G.B. Reschenthaler & Fred Thompson
patterns in each country, evolved rightly to nurture cooperative behavior within it, acts to inhibit a) highly discretional behavior among national agencies, and b) among agencies of other countries?
In this vein, I wonder, for example, to what degree there could be systematic differences between countries with traditions of common law compared to those following code law? And the list quickly expands to consider the variations in internal incentives, work rules, accounting practices, etc.
All of these can be scrutinized in terms of the inhibiting or enabling affect on self-organized recombination. As far as I know, this way of understanding the affects of consistency and control maintaining processes upon responding to surprises (unknowns, sometime unknown unknowns) has not been of interest. When considering “crisis management” in the future, they should be.
As national differences become better understood, one suspects that both the opportunities and difficulties of analysis, and then operational adjustment and training will be much more apparent. What then, for analysis, training and operations -- the point of this conference.
Theme Four: Crisis Speak and Design Frames?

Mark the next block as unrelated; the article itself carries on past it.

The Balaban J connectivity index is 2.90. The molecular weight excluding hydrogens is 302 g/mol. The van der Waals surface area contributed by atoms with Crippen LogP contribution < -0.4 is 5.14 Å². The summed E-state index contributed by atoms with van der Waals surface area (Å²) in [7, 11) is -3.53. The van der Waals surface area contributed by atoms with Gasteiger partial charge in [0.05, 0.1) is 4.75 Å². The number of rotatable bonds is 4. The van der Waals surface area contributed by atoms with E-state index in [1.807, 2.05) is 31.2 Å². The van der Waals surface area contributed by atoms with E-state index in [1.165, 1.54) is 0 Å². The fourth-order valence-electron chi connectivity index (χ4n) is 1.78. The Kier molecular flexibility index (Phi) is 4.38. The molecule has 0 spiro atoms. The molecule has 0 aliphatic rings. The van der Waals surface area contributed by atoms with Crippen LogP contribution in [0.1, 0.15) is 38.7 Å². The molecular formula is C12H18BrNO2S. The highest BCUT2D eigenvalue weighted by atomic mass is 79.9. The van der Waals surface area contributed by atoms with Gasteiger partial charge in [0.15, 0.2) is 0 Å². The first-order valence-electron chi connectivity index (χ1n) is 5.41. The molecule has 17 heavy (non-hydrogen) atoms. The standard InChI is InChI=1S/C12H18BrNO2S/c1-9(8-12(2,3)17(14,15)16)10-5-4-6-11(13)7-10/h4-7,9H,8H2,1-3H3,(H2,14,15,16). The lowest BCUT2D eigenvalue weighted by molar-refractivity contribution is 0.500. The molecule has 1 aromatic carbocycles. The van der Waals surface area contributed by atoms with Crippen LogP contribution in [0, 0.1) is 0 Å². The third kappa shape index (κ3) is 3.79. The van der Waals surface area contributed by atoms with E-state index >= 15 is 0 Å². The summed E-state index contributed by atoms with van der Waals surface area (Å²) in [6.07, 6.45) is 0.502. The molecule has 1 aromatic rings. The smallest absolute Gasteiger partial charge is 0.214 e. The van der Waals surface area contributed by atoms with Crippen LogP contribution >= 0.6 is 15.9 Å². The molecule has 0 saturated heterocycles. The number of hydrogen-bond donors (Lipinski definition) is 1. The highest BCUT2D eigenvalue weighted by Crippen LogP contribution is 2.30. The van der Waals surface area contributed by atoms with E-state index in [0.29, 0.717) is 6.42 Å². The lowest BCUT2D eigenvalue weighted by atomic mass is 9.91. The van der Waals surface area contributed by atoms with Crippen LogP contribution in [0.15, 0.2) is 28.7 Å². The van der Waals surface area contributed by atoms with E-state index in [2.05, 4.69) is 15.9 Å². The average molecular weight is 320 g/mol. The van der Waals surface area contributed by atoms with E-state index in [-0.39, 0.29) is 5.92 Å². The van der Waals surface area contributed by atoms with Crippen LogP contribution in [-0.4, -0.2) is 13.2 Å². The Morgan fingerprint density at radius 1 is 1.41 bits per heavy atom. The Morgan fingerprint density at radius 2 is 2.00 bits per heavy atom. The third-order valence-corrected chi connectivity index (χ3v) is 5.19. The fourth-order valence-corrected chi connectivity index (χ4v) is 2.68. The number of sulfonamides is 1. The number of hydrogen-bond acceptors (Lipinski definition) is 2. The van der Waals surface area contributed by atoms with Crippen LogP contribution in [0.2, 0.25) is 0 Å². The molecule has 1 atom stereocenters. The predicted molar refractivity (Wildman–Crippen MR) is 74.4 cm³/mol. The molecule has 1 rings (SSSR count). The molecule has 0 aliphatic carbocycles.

In writing this memorandum, again and again, I found that the regular language of organizational analysis did not serve very well in terms, concepts and effective means of describing the dynamics one can imagine when managing to embrace rude surprises. And there is clearly a need to think carefully about the analytical terms of reference, as well as the views the public, but especially overseers, have concerning what is possible and what could be expected in the prosecution of crisis management. I wondered about the need for a dialect of crisis response evaluation – in parallel to current language of productive efficiency.
We now think warmly about increasing productive efficiency in public service. What would this mean if criteria for efficiency were also to include, say, , that is, assuring situations that result in intrinsically less consequential crises over many generations of operations. When efficiency advances reduce slack resources, these resources are not available to facilitate
taking up new functions, covering unfamiliar coordination cost, or invest in distilling lessons learned from the new rude surprise. Could there be a way of framing “crisis preparation/embracing costs” so that they can be included in strategic planning? (These are in a sense the costs associated with having an uncommitted financial reserve and as importantly the costs of not planning in advance to encumber 100+ per cent of executive time for each year. In some situations, executives calculate the up to 20 per cent of the actual decision time was spent on problems that were novel and unexpected.)
A related aspect of this would be straight forwardly designing technical and operational systems to fail gracefully. This tactic is sometimes featured in military hardware systems and other operations depending on intrinsically very hazardous technologies. Fail safe or safe failing systems intrigue engineers, though this is rarely proposed for the design of large-scale institutions, or put forward as what should be done for public policies, say in genetically modified food, national pollution control, or ecological protection programs.